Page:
What, us worry? Sadly, yes. According to the results of a recent NextTribe survey, stress is a constant for midlife women. Indeed, 45 percent of respondents claim to suffer more stress now than five years ago—yet 72 percent believed we’d have less by this stage of life. Read on to learn what really worries women like us, and why—and what we can do about.
Fretting About Finances
Money is our single most stressful issue. Some 37 percent of survey respondents cite financial concerns as number one. Work worries rate high as well. “How can I take work pressures more in stride?” wonders Miriam. “How can I not make myself sick by caring too much, while not compromising my integrity, attention to detail, and high standards of performance?”
45 percent of you have more stress now than five years ago—yet 72 percent believed we’d have less by this stage of life.
Many of us see retirement as a dream indefinitely deferred. As Lisa put it, she and her friends, “always thought 60 would be a magic turning point. Kids raised, ready to retire and travel more—or at least have more time off. None of this is going to happen!” And the “not enough hours in the day” issue is real. “How can I find the time to use the tools I should be using to manage stress?” asks Diana, admitting, “When I get home from work I’m a zombie!”
The “What’s Next?” Question
Wondering what to do with the rest of our life is a major anxiety trigger, with 36 percent of us citing stress over figuring out the next chapter. “How can I reach a state of contentment?” wonders Pandora. “There will always be ups and downs, but stability within is paramount to me now.”
Worries of the World
Some 35 percent of midlife women are stressed out by the state of the world now and the future our grandchildren will be inheriting. “I would be better able to navigate my life if the current climate in this country was not so ugly and anti-woman,” protests Pamela. “This occupant of White House continues to make me question my lifelong belief that people are good, kindness matters, and actions have consequences. My stress level is worse than it was five years ago because of political stressors.”
The Health-Stress Connection
The good news is that physical well-being isn’t the biggest cause of worry for many women, with under 18 percent citing their health as their main cause of stress. However, several survey respondents did express concern that stress may eventually negatively impact health.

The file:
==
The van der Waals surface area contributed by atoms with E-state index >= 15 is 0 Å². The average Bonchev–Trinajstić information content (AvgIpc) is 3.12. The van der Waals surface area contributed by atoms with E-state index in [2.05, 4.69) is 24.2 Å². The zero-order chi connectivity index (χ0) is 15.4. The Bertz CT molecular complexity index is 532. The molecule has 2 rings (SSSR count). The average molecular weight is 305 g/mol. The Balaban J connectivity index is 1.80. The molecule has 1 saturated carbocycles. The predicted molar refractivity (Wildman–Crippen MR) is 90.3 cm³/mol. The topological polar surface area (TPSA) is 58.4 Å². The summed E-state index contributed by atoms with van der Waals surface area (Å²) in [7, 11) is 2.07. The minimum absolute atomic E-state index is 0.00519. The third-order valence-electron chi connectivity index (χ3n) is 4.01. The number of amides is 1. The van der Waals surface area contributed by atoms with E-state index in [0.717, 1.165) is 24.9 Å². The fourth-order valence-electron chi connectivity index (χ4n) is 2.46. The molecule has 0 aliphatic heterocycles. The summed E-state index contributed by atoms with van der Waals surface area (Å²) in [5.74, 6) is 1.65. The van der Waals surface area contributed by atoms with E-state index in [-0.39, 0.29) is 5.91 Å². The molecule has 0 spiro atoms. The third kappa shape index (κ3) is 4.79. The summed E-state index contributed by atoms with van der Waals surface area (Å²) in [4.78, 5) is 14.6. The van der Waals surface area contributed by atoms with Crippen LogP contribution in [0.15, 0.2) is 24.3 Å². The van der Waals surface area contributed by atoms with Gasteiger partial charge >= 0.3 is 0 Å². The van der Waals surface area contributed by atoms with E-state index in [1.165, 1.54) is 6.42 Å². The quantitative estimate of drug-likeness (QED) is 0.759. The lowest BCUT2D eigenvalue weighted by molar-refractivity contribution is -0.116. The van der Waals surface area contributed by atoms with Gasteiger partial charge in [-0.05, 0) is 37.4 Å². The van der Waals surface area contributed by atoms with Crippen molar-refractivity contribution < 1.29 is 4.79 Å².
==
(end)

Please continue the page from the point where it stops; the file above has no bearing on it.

The Game of Love
Midlife women feel fairly calm about our intimate relationships, with under 11 percent citing marriage problems or divorce as a primary worry. Of course, that may be a non-issue for some of us! “I feel I bypassed a whole heap of trouble by never getting married and just being a party of one,” says Angela. “I see what other women put up with and know I made the right decision.” For others, having a love life keeps tension at bay. “Sex has always served me well as a stress reliever,” confides Cynthia.
How We’re Handling the Stress
- Outside a good romp in the hay, midlife women are finding other positive outlets.
The majority of us (68 percent) say simply stepping outside alleviates stress. “I’ve found how much being in nature restores me and improves my outlook,” says Susana.
- Exercise exorcises demons, too, with 60 percent of us getting physical to beat tension. While yoga is particularly popular, Yolanda says, “I walk, walk, walk!”
- Spirituality—prayer, meditation, however we may personally define it—works wonders against worry.
- Communication is key. A hefty 55 percent of us note that talking about the stress we’re under with a friend or partner lessens the load, and 14 percent see a therapist. On the flip side, it can be helpful to deliberately avoid folks who drive us nuts. “I am very clear about how I invest my time and with whom,” says Lisa. “This has significantly lowered my stress.” Echoes Ream: “I explain to people who stress me out with their negativity how their behavior is affecting my peace, and if they don’t stop, I stop interacting with them.”
- Little things mean a lot. Remembering to count our blessings, turning away from social media and email, deep breathing, bathing with soothing essential oils before bed—these small strategies help banish the worry booger.
- Coming from a different angle, 35 percent of us partake of alcohol to tame tension, while 20 percent rely on anti-anxiety meds, and 12 percent smoke pot.
Hopefully, we can find balance—an anti-stress combo that helps us cope, a la Joanne: “I do a lot of Pilates and drink a lot of wine!”